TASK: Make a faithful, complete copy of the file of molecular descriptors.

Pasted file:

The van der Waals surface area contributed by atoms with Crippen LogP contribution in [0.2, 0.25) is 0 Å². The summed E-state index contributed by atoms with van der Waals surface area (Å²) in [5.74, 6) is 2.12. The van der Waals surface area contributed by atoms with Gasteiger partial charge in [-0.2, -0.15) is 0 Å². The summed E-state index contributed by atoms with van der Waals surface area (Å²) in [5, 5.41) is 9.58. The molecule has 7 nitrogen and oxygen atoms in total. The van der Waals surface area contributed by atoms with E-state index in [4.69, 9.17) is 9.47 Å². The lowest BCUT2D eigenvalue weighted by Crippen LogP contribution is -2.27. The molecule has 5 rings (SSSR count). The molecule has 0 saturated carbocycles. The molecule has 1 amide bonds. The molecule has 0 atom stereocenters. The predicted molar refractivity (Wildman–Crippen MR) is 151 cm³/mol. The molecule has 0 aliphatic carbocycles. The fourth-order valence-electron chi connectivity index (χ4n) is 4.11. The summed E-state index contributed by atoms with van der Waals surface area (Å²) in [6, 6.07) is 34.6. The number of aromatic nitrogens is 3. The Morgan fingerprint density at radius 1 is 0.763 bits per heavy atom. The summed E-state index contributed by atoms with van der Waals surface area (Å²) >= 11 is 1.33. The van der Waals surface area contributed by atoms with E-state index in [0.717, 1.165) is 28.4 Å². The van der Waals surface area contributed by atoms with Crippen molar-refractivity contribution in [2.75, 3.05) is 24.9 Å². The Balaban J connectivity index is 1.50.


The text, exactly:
The van der Waals surface area contributed by atoms with Crippen LogP contribution in [0.2, 0.25) is 0 Å². The summed E-state index contributed by atoms with van der Waals surface area (Å²) in [5.74, 6) is 2.12. The van der Waals surface area contributed by atoms with Gasteiger partial charge in [-0.2, -0.15) is 0 Å². The summed E-state index contributed by atoms with van der Waals surface area (Å²) in [5, 5.41) is 9.58. The molecule has 7 nitrogen and oxygen atoms in total. The van der Waals surface area contributed by atoms with E-state index in [4.69, 9.17) is 9.47 Å². The lowest BCUT2D eigenvalue weighted by Crippen LogP contribution is -2.27. The molecule has 5 rings (SSSR count). The molecule has 0 saturated carbocycles. The molecule has 1 amide bonds. The molecule has 0 atom stereocenters. The predicted molar refractivity (Wildman–Crippen MR) is 151 cm³/mol. The molecule has 0 aliphatic carbocycles. The fourth-order valence-electron chi connectivity index (χ4n) is 4.11. The summed E-state index contributed by atoms with van der Waals surface area (Å²) in [6, 6.07) is 34.6. The number of aromatic nitrogens is 3. The Morgan fingerprint density at radius 1 is 0.763 bits per heavy atom. The summed E-state index contributed by atoms with van der Waals surface area (Å²) >= 11 is 1.33. The van der Waals surface area contributed by atoms with E-state index in [0.717, 1.165) is 28.4 Å². The van der Waals surface area contributed by atoms with Crippen molar-refractivity contribution in [2.75, 3.05) is 24.9 Å². The Balaban J connectivity index is 1.50.